Photo: Wikimedia Commons
Solar power seems like a such a great idea. It’s green and there’s plenty of it.But there’s one gigantic problem: grid parity.
Grid parity is when a source of power becomes cost competitive with other sources.
And solar is a long way from grid parity.
“Today, you’d need to charge $375 per megawatt hour to justify investment in new solar equipment—nearly four times the average US retail price of electricity,” writes Catherine Wood of AllianceBernstein. “That’s why solar energy requires steep subsidies.”
Wood discusses some of the cheaper existing forms of energy:
Other power-generating technologies require a much lower price of electricity to attract new investments—from $95 per megawatt hour for new-built nuclear power generators to $130 for new-built wind power generators. Investments in gas-powered and coal-powered generating plants require a price between these two, even if you factor in paying $50 per metric ton to offset the carbon emissions and gas prices more than double their current level.
Wood also notes that the figures she mentions above leave out two gigantic costs:
And these calculations don’t include the cost of backup power or energy storage to supply power when the sun isn’t shining. A backup power system or battery would add roughly 25% to the electricity price required to justify new investment in solar power.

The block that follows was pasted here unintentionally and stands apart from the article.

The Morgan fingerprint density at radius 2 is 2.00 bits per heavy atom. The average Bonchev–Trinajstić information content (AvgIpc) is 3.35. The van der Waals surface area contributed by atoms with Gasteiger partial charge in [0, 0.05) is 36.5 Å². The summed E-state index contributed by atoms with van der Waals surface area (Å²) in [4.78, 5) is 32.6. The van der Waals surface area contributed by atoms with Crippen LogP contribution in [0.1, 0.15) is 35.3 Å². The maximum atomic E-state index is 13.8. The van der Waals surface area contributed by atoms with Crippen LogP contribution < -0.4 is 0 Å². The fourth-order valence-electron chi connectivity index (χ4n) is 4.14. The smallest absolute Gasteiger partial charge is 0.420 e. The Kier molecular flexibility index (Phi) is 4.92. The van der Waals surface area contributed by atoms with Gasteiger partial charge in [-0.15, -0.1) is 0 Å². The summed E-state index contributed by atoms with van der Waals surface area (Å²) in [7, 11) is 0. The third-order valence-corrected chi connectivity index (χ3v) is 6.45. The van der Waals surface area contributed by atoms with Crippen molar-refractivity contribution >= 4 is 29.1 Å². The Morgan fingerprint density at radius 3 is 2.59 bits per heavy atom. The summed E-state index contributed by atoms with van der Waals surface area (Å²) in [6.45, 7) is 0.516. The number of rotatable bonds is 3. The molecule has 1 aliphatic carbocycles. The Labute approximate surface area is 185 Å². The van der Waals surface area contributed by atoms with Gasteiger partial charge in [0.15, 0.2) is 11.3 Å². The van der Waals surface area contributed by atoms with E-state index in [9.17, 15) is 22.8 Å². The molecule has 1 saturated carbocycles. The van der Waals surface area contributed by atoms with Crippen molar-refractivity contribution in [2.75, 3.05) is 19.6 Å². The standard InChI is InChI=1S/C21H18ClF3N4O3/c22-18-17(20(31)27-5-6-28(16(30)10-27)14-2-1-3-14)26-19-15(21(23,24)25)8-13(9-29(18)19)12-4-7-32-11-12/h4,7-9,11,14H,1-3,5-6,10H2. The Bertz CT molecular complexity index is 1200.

Finally, these calculations ignore the cost of the real estate upon which a solar panel sits, because most smaller scale installations are on a rooftop that would otherwise go unused. For utility-scale installations, however, ignoring real estate costs is not fair. The cost basis for what will be the largest utility-scale solar power installation in Japan more than doubles if you take into account the value of the real estate that the solar panels will occupy.
Obviously any new technology requires investments of both money and time before it has a chance to become economically feasible.
Unfortunately, the biggest players in the solar industry continue to delay their expectations for grid parity, which further raises douts about the viability of solar. Here’s a chart of grid parity projections from AllianceBernstein: